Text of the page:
by Peter Orengo
They say experience is the best teacher. And having learned the hard way the challenges girls endure in attaining education in rural parts of Africa, Kakenya Ntaiya is beginning to contribute to making a difference.
At age five, Ntaiya knew who her future husband was; at age 12, she was forced to undergo female genital mutilation (FGM), in preparation for marriage. Often unheard of, she negotiated with her father to allow her to return to high school after undergoing FGM.
Several years later, Ntaiya broke away from the traditional path again and did what no girl from her community had ever done: leave the village to go to college in the United States. She eventually went on to earn her Doctorate in Education from the University of Pittsburgh.
While most American girls finger-painted in their Mary Janes, Kakenya Ntaiya prepared for marriage in rural Kenya.
After Ntaiya achieved her own education goals, she decided to go back to Kenya and give back to her rural community by redefining what girls’ lives should look like.
So, in 2009, she started a school where girls could be girls, not wives.
“We tell them, ‘You have a brain. You’re a child. You can jump rope,’” Ntaiya said during a Feb. 26 talk at the Ms. Magazine and Feminist Majority Foundation office in Los Angeles. “It’s about changing the norms.”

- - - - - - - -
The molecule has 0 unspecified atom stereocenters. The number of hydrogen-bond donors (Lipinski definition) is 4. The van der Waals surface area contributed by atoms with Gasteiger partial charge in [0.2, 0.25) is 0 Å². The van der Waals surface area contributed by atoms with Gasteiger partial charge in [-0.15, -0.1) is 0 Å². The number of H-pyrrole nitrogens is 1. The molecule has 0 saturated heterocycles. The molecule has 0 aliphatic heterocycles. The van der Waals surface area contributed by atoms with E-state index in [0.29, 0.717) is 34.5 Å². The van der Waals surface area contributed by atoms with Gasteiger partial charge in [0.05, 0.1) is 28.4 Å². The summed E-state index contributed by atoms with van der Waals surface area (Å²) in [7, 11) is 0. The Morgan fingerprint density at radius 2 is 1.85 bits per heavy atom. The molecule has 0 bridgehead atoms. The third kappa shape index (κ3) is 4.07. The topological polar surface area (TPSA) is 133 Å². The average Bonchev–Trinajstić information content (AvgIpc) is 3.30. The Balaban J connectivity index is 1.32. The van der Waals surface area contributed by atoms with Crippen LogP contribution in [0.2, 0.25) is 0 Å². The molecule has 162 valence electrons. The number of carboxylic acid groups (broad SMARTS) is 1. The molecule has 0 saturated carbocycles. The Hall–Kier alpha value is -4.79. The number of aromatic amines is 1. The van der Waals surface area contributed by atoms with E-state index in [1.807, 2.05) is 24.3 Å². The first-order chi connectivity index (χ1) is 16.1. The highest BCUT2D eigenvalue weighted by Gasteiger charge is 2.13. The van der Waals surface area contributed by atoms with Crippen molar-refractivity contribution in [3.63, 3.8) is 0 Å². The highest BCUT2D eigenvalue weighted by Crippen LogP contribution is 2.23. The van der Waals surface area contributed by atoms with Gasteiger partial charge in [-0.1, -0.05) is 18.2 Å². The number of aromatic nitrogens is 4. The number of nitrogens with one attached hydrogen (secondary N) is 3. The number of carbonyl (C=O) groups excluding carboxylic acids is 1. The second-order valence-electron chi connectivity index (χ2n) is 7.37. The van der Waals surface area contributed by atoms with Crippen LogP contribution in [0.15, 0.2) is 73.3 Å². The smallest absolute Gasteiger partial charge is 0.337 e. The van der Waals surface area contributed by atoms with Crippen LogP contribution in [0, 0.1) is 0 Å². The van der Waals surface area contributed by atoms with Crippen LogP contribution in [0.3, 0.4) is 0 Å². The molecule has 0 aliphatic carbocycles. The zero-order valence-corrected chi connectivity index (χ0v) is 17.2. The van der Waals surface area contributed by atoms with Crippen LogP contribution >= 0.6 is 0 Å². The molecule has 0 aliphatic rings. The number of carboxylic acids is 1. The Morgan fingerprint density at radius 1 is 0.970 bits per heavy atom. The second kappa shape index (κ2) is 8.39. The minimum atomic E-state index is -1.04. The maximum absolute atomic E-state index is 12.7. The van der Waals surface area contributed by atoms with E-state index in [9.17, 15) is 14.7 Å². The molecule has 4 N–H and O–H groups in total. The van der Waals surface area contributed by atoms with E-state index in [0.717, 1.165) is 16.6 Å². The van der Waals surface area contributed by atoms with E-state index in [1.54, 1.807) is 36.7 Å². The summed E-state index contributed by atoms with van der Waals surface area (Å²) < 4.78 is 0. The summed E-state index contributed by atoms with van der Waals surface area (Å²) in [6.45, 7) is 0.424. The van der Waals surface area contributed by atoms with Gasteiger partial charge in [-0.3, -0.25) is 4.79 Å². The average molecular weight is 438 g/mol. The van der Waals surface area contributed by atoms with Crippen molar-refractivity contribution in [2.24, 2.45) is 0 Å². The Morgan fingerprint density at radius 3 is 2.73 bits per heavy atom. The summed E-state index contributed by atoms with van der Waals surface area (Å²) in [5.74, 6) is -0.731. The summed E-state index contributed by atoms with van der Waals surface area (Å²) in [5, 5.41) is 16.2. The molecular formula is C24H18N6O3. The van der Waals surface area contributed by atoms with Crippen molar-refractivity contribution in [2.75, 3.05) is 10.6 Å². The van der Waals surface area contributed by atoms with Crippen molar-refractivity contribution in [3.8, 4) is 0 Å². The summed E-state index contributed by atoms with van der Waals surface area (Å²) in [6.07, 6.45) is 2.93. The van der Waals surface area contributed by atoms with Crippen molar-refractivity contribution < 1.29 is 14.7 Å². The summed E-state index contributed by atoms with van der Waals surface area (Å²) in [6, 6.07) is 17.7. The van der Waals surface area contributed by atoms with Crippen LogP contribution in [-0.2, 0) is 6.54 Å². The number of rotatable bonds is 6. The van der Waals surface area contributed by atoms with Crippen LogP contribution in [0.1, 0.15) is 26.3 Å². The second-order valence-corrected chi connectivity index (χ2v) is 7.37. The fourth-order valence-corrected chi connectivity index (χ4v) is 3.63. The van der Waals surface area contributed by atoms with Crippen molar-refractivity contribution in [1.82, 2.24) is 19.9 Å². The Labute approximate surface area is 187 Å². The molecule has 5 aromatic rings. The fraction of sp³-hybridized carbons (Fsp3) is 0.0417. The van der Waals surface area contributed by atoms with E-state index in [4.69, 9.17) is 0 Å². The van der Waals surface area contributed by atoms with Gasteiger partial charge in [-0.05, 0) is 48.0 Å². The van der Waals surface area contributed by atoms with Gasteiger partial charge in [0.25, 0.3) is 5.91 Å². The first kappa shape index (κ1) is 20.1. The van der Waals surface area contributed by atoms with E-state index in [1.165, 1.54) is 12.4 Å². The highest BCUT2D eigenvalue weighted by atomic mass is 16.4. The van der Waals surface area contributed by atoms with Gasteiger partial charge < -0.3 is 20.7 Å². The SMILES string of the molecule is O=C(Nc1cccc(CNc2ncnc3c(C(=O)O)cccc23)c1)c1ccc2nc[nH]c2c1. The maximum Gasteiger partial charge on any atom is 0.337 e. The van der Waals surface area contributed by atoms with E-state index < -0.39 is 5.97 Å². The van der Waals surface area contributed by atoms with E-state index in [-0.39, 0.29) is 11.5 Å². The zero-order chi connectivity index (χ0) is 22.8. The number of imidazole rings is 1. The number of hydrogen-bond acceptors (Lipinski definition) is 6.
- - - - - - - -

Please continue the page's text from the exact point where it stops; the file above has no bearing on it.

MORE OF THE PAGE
The school began without a building or a classroom, with Ntaiya teaching 13 girls under a tree.
Now, a decade later, Kakenya’s Dream calls their all-girls boarding schools “Centers for Excellence,” with one campus running and another almost fully built. The organization also educates Kenyan boys and girls through Health and Leadership Trainings and the Network for Excellence—which provides support to young girls so they may keep pursuing education and, eventually, career goals.
By educating kids through these three different programs, Ntaiya has touched and united the entire community.
“In order to empower a girl, you truly have to bring everybody on board,” Ntaiya said. “You have to bring the whole village, literally, to create support for a girl.”
When starting this endeavor, Ntaiya struggled to garner support from her conservative town. She practiced patience and listened to the people who opposed her so they could, slowly but surely, work together for the betterment of the community—despite its long-standing discriminatory traditions.